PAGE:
In chapter 20 of Insight, Lonergan discusses thirty-one points that speak to a response to evil. As mentioned above his fundamental recommendation is to construct the cosmopolis along the lines of the scientific community. But in chapter 20 he also suggests that something more is needed: a grace-filled community. Lonergan points out that group dynamics, the inherent tensions within community give rise to civilizational effects. Cultures are always simultaneously progressing toward liberty, declining away from inquiry or seeking redemption from decline. Lonergan argues that God has foreseen (since there are no divine afterthoughts) the need for redemption and already provided for it in the existing world order. The solution to group induced evil must transcend groups. There will be required “new conjugate thought forms” or habits of inquiry. There will be the need to cooperate with God’s solution to the problem of groups and this cooperation will depend on cultivation of the supernatural virtues faith, hope, and charity-virtues inimical to group think. For non-theists Lonergan’s recommendations will translate into a search for new forms of association that allow for optimal expression of individual talents.
To summarize: Only a free agent can love (there is no such thing as forced love) and therein lies the dignity of the free agent; the person. When actions are performed with Love, they are most voluntary and most free. If the agent intellect cognizes a thing or person with the eyes of Love, then it most perfectly apprehends or appropriates its value; its form or intelligible species—it most perfectly brings it from potentiality into actuality; into Being. Love allows one to know a thing or person most perfectly, and it allows me to know that I am knowing (bringing a form from potentiality into actuality) because Love involves contact or even a union of the thing known and the knower. Love, therefore, is also the basis of insight and self-reflective, rational consciousness. To know is to bring forms into consciousness from potentiality, and when love guides this intellectual process the forms brought into being are more fully actualized; their unity is more firmly grasped in a moment of insight and more deeply assimilated into the rational consciousness of the free agent. What allows this love-driven intellectual process to occur is the ethical and spiritual state of the agent/knower. The greater the self-reflective capacity of the knower, the greater his capacity to love, and to achieve insight into the true, the good and the beautiful. When this intellectual process occurs without love, the intelligibility of the form (its truth, goodness and beauty) is obscured, and thus it cannot be grasped or fully assimilated into the agent’s knowing. Its full coming into being is denied and this allows an opening for evil. Group bias is a significant source of evil as it compromises the free and voluntary status of the agent’s cognitional processes. Group bias depersonalizes the agent and replaces his desires and cognitional processes with its own desires. The biased group therefore makes the agent less capable of higher forms of cognition based on Love. When group bias operates apprehension/appropriation of form is distorted in such a way as to bring into actuality only those aspects of form congenial to the group bias, thus reinforcing bias and contributing to group structures that ultimately impact long term historical cycles that reinforce propensity to sin (as described by Lonergan).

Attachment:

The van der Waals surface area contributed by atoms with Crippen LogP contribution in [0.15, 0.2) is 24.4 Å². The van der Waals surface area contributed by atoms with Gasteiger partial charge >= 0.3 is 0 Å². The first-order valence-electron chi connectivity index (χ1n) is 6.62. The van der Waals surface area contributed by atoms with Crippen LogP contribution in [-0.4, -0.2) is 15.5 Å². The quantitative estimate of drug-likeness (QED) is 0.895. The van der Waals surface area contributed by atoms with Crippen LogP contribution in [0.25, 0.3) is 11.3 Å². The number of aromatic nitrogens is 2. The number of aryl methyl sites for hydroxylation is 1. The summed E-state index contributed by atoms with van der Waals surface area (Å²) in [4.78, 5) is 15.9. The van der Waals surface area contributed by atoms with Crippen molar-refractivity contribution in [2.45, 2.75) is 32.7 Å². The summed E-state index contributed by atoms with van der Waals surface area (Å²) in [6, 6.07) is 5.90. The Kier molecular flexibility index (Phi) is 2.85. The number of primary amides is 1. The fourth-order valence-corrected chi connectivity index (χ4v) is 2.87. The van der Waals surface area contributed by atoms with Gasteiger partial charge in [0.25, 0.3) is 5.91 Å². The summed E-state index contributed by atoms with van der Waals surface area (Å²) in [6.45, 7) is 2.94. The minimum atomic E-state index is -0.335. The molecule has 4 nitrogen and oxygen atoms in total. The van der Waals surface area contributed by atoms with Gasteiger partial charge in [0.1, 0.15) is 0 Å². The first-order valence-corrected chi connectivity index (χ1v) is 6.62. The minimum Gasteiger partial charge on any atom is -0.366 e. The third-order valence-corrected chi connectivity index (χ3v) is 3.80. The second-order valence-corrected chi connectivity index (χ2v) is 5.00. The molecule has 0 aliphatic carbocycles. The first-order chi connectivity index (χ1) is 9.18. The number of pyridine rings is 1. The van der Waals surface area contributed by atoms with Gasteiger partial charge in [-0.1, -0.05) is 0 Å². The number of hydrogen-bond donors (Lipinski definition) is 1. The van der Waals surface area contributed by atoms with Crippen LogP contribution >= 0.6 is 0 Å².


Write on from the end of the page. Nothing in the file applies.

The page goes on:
The idea that there are forms that are inherently monstrous and evil and that should not see the light of day or existence seems logical to me. These forms need not be thought of as a part of the divine substance or created by God. The source of the potential pool of forms could have derived from the free activities of the myriad creatures created by God. For a non-theist there is no dearth of sources for monstrous forms.They are a realm of the totality that is not being, not substance but potential being. They are intermediate between nothingness and being. Being precise about the sources of evil helps us in the long run to more effectively combat our own evil inclinations and thus I think that personalist inquiry into evil (as I tried to do in this and previous posts on evil) is helpful as it leads to hope for its final defeat.